It’s the happiest time of the year with family and friends gathering together to enjoy the holiday season. And of course the tobacco industry is getting in on the festivities by wishing you happy holidays, providing seasonal pictures, and suggesting you “give, get and share the spirit” by sharing with others.
Newport cigarettes is sharing the holiday spirit by surrounding their cigarette pack in a wreath and wrapping it up in a bow. Considering that “tobacco use is the leading preventable cause of death in the United States,” according to the Centers for Disease Control, wrapping up declining health and early death in a bow is an odd way of presenting your product to consumers.
Marlboro, the cigarette of the Marlboro man, wishes you Happy Holidays by posting spurs on a snowy fence rail. Trouble is, if the spurs are pointed up, as these are, doesn’t that mean the cowboy has moved onto greener pastures in the sky (as three of the Marlboro men have done)? Marlboro has a game called “Time Lapse” that has new levels for your playing enjoyment. We can only hope the game shows you what you will look like after smoking for a few years. If you tire of the game, you can “check out the Canadian take on taffy” on their website. They do provide a clever disclaimer in the corner of the ad that states “Nothing about our cigarettes or packaging, including color, should be interpreted to mean that any cigarette is safer than any other cigarette. Nothing about our cigarettes will help you quit smoking.” Is their disclaimer intended to make the consumer feel better about the product, or to make Marlboro feel better about themselves?
Snowy scenes are popular this time of year whether you smoke or dip. Red Seal is feeling generous by giving you free coupons to buy their product, which causes gum diseases and tooth loss, according to the Surgeon General Warning they have posted on the top of the advertisement. Somehow exchanging free coupons for gum disease doesn’t sound like a fair exchange of gifts.
We can’t forget the ladies, and Virginia Slims certainly hasn’t. Not only do the ladies get free coupons, but they get free “gorgeous digital wallpaper.” As this is a Philip Morris cigarette, like the Marlboro cigarettes above, they also offer the same disclaimer as to color and packaging. And like the Marlboro ad, they offer a Quit Tobacco website for you to visit if you so choose. If gives the consumer the illusion that this company that pushes an addictive product cares about your health.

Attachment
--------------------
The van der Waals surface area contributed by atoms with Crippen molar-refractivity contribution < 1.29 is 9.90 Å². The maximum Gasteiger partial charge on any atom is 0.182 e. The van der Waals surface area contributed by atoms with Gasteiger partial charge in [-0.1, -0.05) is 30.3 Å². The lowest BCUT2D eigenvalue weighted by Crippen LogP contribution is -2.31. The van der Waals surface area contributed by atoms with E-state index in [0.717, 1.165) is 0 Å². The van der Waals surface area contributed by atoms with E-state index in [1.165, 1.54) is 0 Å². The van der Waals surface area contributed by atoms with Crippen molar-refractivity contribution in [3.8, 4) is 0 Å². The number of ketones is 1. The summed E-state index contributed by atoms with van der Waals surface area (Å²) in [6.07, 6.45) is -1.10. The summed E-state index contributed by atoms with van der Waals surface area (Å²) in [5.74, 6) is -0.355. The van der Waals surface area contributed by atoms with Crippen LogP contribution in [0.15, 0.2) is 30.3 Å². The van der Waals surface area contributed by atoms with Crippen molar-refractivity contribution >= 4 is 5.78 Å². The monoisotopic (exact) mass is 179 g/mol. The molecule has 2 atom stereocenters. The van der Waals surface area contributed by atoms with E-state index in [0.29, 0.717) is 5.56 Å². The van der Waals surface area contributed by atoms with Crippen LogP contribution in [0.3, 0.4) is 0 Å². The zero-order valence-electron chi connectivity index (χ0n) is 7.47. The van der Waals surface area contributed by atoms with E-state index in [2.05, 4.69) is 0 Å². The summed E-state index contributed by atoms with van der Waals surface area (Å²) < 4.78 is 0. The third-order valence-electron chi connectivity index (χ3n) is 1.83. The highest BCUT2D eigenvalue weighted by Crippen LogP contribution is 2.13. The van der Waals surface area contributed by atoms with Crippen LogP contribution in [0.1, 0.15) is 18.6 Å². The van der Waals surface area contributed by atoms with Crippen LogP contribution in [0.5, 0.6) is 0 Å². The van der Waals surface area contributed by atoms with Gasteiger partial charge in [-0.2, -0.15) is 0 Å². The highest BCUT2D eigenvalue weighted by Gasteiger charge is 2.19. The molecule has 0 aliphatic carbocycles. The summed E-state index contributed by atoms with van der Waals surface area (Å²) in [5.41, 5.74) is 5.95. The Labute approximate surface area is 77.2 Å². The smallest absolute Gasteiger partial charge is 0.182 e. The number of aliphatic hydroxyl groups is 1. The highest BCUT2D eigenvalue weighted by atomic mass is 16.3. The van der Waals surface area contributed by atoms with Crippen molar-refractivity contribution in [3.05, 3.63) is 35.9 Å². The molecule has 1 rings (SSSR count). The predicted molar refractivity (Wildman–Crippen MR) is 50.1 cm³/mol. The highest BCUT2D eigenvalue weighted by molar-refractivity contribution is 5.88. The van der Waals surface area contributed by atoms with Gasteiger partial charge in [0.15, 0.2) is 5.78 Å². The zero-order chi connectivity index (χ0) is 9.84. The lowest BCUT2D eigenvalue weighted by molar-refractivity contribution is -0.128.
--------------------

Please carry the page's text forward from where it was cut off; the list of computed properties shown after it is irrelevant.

SNUS, a type of smokeless, spitless tobacco, wants you to “give and get” while you share the spirit with friends. Their holiday offer gives you 43 days of surprises and “chances to give back to a great cause.” Since it is the holiday time, what else would you do but party throughout, and their calendar shots show happy people raising their glasses and spirits. Of course, you don’t see their product because that is discretely tucked between cheek and gum, out of the way so you never have to leave the party.
Tobacco companies can’t just offer their product to consumers anymore, they need to provide incentives, such as website games, recipes and contests for people to log onto their sites. Coupon offers can drastically reduce the cost of products; updating your info on the Camel websites will earn you a pack of cigarettes for just $1. All the advertisements provided warnings, although some warnings need to be larger. And if the color of the packages isn’t important, why are there different colored packages? While the legal age to purchase tobacco products is 18 in many states, most tobacco websites state 21+ as the eligible age for their offers.
Which brings up a very good point; if tobacco companies restrict their websites and offers to those 21+ in age, why not increase the legal age to purchase tobacco to 21 as many municipalities has started doing? It would just make it easier for everyone. Just something to think about.
You can see the above tobacco ads and others at Trinkets & Trash